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I've seen some studies that indicate MK4, a chemical from certain types of Vitamin K, is capable of preventing and reducing bone fractures.

I believe kale is the food with the most Vitamin K; however, I am unsure whether the vitamin K from it gives MK4 or MK7.

If you have a link, that'd be great.

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It doesn't. It relates to the "Nutrition" part of the "Fitness & Nutrition" in big letters at the top of the page. – Nick Aug 15 '11 at 16:24
Change the title of the site if you're not going to entertain questions that 50% of the title suggests. – ash Aug 16 '11 at 7:42
I don't know why you closed my question because of YOUR stupidity to not change the title of the site. – Nick Aug 16 '11 at 11:10
From the FAQ, "Topics include exercise and training, nutrition and diets" – Nick Aug 16 '11 at 11:12
Nick, @Josie we are actually currently in the process of redefining the site scope and hence also the name. If you'd like to get involved in the discussion (make a case for keeping "Nutrition" in, as we are currently going towards kicking it out) you should write an answer to the Meta question Ivo linked to above. – VPeric Aug 16 '11 at 13:24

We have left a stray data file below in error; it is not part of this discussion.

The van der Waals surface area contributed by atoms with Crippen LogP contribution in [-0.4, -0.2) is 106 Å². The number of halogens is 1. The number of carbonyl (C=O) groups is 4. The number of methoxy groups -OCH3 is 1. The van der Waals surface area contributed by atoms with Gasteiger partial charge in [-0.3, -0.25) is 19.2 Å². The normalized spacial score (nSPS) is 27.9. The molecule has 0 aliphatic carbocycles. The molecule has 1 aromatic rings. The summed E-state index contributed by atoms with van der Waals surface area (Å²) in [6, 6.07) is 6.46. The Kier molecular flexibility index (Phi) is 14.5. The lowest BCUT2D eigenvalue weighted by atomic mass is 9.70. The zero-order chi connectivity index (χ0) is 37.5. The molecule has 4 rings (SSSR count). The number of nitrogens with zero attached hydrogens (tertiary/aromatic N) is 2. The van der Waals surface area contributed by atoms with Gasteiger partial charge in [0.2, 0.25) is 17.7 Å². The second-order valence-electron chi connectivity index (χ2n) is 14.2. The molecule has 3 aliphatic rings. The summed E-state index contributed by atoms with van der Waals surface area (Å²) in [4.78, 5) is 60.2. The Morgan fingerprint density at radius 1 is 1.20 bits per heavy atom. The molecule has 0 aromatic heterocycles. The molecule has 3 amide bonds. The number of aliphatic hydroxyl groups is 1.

up vote 1 down vote accepted

If I remember correctly, both MK4 and MK7 are types of Vitamin K2, whereas Kale would only contain K1, being a plant.

As far as sources go, I believe plants contain K1, animal products (meat, eggs, dairy, grass-fed butter!) contain MK4 and bacteria produce MK7, which is therefor found in fermented food (Sauerkraut, Natto! Yoghurt... ).

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I thought the body converted K1 into the MK4 form of K2? Is this not correct? – Nick Aug 15 '11 at 16:25
However, supplementation of K1 appears to have no positive effect (unless it fixes a deficiency). The body seems to convert K1 to K2 at a fixed rate, and K1 is inactive in the body. Supplementation of K2 on top of what the body produces is what's beneficial. – Waquo Aug 15 '11 at 18:40

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